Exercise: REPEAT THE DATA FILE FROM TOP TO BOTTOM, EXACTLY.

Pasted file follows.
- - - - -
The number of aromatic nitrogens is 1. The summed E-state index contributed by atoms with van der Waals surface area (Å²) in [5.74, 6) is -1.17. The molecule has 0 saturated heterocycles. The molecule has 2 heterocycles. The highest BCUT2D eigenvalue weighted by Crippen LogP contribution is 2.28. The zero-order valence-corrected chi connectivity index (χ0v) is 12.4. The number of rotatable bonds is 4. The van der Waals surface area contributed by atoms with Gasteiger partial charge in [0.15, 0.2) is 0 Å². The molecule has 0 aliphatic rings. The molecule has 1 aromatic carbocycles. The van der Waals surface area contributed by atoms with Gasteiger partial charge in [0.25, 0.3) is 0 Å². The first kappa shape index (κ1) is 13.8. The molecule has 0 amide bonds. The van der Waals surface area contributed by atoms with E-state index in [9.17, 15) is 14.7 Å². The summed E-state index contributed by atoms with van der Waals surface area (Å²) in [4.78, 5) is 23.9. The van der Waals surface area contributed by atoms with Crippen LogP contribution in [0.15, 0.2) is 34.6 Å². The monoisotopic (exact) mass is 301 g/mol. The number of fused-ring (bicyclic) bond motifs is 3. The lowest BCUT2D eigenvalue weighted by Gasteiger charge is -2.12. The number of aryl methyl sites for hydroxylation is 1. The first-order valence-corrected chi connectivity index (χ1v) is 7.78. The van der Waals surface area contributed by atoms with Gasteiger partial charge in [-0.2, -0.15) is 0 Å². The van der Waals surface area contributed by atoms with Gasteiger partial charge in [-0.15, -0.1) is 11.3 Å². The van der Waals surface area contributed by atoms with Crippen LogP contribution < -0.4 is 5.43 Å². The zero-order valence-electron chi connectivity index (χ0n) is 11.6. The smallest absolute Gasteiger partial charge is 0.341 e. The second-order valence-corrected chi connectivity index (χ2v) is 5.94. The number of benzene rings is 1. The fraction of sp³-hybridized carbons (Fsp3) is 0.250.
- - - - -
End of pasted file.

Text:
The number of aromatic nitrogens is 1. The summed E-state index contributed by atoms with van der Waals surface area (Å²) in [5.74, 6) is -1.17. The molecule has 0 saturated heterocycles. The molecule has 2 heterocycles. The highest BCUT2D eigenvalue weighted by Crippen LogP contribution is 2.28. The zero-order valence-corrected chi connectivity index (χ0v) is 12.4. The number of rotatable bonds is 4. The van der Waals surface area contributed by atoms with Gasteiger partial charge in [0.15, 0.2) is 0 Å². The molecule has 0 aliphatic rings. The molecule has 1 aromatic carbocycles. The van der Waals surface area contributed by atoms with Gasteiger partial charge in [0.25, 0.3) is 0 Å². The first kappa shape index (κ1) is 13.8. The molecule has 0 amide bonds. The van der Waals surface area contributed by atoms with E-state index in [9.17, 15) is 14.7 Å². The summed E-state index contributed by atoms with van der Waals surface area (Å²) in [4.78, 5) is 23.9. The van der Waals surface area contributed by atoms with Crippen LogP contribution in [0.15, 0.2) is 34.6 Å². The monoisotopic (exact) mass is 301 g/mol. The number of fused-ring (bicyclic) bond motifs is 3. The lowest BCUT2D eigenvalue weighted by Gasteiger charge is -2.12. The number of aryl methyl sites for hydroxylation is 1. The first-order valence-corrected chi connectivity index (χ1v) is 7.78. The van der Waals surface area contributed by atoms with Gasteiger partial charge in [-0.2, -0.15) is 0 Å². The van der Waals surface area contributed by atoms with Gasteiger partial charge in [-0.15, -0.1) is 11.3 Å². The van der Waals surface area contributed by atoms with Crippen LogP contribution < -0.4 is 5.43 Å². The zero-order valence-electron chi connectivity index (χ0n) is 11.6. The smallest absolute Gasteiger partial charge is 0.341 e. The second-order valence-corrected chi connectivity index (χ2v) is 5.94. The number of benzene rings is 1. The fraction of sp³-hybridized carbons (Fsp3) is 0.250.